The 'Red Delicious' is a clone of apple cultigen, now comprising more than 50 cultivars, first recognized in Madison County, Iowa, in 1872. It is one of the fifteen most popular apple cultivars in the United States. From 1968 to 2018, it was the most produced cultivar in the U.S.
|Malus 'Red Delicious'|
|Hybrid parentage||Chance seedling|
|Origin||Peru, Iowa, United States|
The 'Red Delicious' originated at an orchard in 1872 as "a round, blushed yellow fruit of surpassing sweetness". Stark Nurseries held a competition in 1892 to find an apple to replace the 'Ben Davis' apple. The winner was a red and yellow striped apple sent by Jesse Hiatt, a farmer in Peru, Iowa, who called it "Hawkeye". Stark Nurseries bought the rights from Hiatt, renamed the variety "Stark Delicious", and began propagating it. Another apple tree, later named the 'Golden Delicious', was also marketed by Stark Nurseries after it was purchased from a farmer in Clay County, West Virginia, in 1914; the 'Delicious' became the 'Red Delicious' as a retronym.
In the 1980s, 'Red Delicious' represented three-quarters of the harvest in Washington state. A decade later, reliance on 'Red Delicious' had helped to push Washington state's apple industry "to the edge" of collapse. In 2000, Congress approved and President Bill Clinton signed a bill to bail out the apple industry, after apple growers had lost $760 million since 1997.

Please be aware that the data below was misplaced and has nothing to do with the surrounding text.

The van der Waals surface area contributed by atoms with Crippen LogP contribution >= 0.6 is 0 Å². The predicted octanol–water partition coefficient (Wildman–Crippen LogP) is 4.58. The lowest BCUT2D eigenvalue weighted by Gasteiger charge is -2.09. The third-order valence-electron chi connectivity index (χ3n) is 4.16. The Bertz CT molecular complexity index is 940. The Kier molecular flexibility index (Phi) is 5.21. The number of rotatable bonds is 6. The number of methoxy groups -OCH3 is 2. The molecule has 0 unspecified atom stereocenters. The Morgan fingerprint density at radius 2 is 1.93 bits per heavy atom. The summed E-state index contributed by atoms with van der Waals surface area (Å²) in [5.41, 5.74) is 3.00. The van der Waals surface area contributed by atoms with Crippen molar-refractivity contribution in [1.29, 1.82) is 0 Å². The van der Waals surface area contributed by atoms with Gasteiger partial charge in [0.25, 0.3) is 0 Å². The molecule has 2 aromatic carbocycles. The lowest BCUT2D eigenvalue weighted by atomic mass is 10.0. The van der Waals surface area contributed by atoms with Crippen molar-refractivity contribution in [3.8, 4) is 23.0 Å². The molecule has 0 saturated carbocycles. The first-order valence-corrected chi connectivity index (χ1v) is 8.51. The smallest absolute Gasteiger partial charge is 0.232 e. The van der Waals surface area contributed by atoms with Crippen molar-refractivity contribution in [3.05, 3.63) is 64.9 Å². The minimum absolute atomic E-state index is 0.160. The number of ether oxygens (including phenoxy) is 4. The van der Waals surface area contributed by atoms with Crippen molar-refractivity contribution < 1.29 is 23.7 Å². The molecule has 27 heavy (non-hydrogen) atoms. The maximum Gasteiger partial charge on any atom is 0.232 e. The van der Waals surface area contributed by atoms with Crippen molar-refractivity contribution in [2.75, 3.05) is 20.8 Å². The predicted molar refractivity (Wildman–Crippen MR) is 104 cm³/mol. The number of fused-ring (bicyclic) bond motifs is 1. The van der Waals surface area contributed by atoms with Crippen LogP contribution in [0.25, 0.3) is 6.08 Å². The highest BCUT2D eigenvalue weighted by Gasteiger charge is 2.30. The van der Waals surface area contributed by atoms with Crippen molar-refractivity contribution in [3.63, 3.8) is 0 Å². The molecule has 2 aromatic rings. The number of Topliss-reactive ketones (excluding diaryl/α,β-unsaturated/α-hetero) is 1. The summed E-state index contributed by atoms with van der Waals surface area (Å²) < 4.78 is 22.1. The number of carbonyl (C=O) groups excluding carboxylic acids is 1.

By 2000, this cultivar made up less than one half of the Washington state output, and in 2003, the crop had shrunk to 37 percent of the state's harvest, which totaled 103 million boxes. Although Red Delicious still remained the single largest variety produced in the state in 2005, others were growing in popularity, notably the 'Fuji' and 'Gala' varieties.
Over the years, many propagable mutations, or sports, have been identified in 'Red Delicious' apple trees. In addition to those propagated without any legal protection (or cut out because they were seen as inferior), 42 sports have been patented in the United States:
|Date||Inventor||Marketed as||Mutated from||Assignee||Habit||Pattern||Earlier||Color||Plant patent number|
|Apr 3, 1934||Shotwell||Delicious||C&O||standard||less stripe||2 wk.||3-4 times||US plant patent 90|
|May 18, 1954||Plough||Royalred1805||Richared||C&O||standard||blush||10 d.||lighter||US plant patent 1278|
|Aug 23, 1955||Brauns||Red King1811||Starking||Van Well||standard||stripe||2 wk.||more complete||US plant patent 1411|